District 202’s new sustainability coordinator and E-Town Sunrise students work toward more sustainable future


Photo courtesy of John Crawford

John Crawford. Crawford is the new director of operations and sustainability coordinator at Evanston Township High School.

Aria Wozniak, Senior Staffer

Last April, students at Evanston Township High School walked out of class to demand their school hire a full-time sustainability coordinator. 

Four months later, the school announced John Crawford as the new Director of Operations and Sustainability.

Before he started as the sustainability coordinator, Crawford worked at the district for 25 years as an engineer, implementing efforts for energy efficiency. Now, he is in charge of all operations at the district, including engineering, maintenance, custodial duties, summer capital projects and sustainability.

“What I’ve been trying to do in the first few months I’ve been on the job is lay the brick work and the path towards achieving some really great things here,” Crawford said. “That is going through feasibility and assessment studies to see where we’re at, what we could actually do and where we have to move forward.”

Emmet Ebels-Duggan is the hub coordinator for E-Town Sunrise, an ETHS student organization for environmental activism. While students did not anticipate that Crawford would take on the additional position of director of operations, they are excited to work with him, Ebels-Duggan said. They said they know the position is a compromise but that it wouldn’t have existed without the students’ advocacy. 

“We were very pleasantly surprised by the way that Mr. Crawford has handled (the sustainability) part of his job,” Ebels-Duggan said.

Milo Slevin, the communications coordinator at E-Town Sunrise, said Crawford has been “amazing” and does “great work.” 

Slevin is a part of the E-Town Sunrise waste reduction committee. East cafeteria, one of four cafeterias at ETHS, has a composting station. He proposed to take the trash cans out of the area, since it is difficult to oversee the organization of waste to the correct bins.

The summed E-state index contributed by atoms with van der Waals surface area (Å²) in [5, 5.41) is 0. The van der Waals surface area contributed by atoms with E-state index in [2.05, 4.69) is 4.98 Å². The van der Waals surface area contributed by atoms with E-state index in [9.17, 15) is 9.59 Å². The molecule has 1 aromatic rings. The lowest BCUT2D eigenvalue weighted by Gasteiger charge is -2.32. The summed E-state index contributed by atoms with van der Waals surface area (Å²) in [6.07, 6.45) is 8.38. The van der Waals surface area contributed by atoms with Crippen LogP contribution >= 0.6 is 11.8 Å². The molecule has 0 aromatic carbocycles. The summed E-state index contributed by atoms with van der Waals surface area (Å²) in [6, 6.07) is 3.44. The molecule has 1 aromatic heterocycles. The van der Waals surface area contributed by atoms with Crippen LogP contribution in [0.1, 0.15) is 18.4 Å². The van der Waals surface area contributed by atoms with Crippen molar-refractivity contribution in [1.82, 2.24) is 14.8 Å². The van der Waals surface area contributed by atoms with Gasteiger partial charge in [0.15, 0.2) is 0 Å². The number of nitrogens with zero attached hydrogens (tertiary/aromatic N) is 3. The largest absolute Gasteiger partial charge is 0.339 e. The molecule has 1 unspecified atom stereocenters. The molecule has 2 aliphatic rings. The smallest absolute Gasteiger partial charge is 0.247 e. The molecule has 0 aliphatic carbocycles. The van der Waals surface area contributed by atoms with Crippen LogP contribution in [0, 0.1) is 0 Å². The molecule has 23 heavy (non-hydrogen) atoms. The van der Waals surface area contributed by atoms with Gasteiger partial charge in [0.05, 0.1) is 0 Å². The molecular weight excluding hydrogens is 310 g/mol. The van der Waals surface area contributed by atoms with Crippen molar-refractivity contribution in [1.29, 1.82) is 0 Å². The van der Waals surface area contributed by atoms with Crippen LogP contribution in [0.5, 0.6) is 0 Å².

“(Crawford) was like, ‘Okay, I’ll have someone remove them tomorrow morning,’ so that’s how he’s operated,” Slevin said. “He’s been really great and wanted to work with us as students, which we always appreciate.”

Crawford said he also took the E-Town Sunrise students on a tour of the mechanical facility for heating and cooling systems last week. 

This facility contains a steam absorption chiller as a form of cooling to save energy. The machine runs at night when energy costs are lower. During the day, when the price of electricity is the highest, ice is melted to produce chilled water and cool the building. 

“One thing that Crawford has done for us is to be a transparent source of information,” Ebels-Duggan said.

Crawford also said he is in the process of converting the building’s lighting to LED. He said the school already has more than 3,000 LED lights and is more than halfway done with the transition. He also said he’s looking into the possibility of solar energy but is facing difficulty, as the campus has more than 144 different roofs. 

He said he is looking forward to continuing working with the students from E-Town Sunrise toward the district’s sustainability goals.

“They keep me on my toes, I love working with them and I think they appreciate what I do as far as energy-wise things,” Crawford said.

Clarification: This story has been updated to include Crawford’s official job title.

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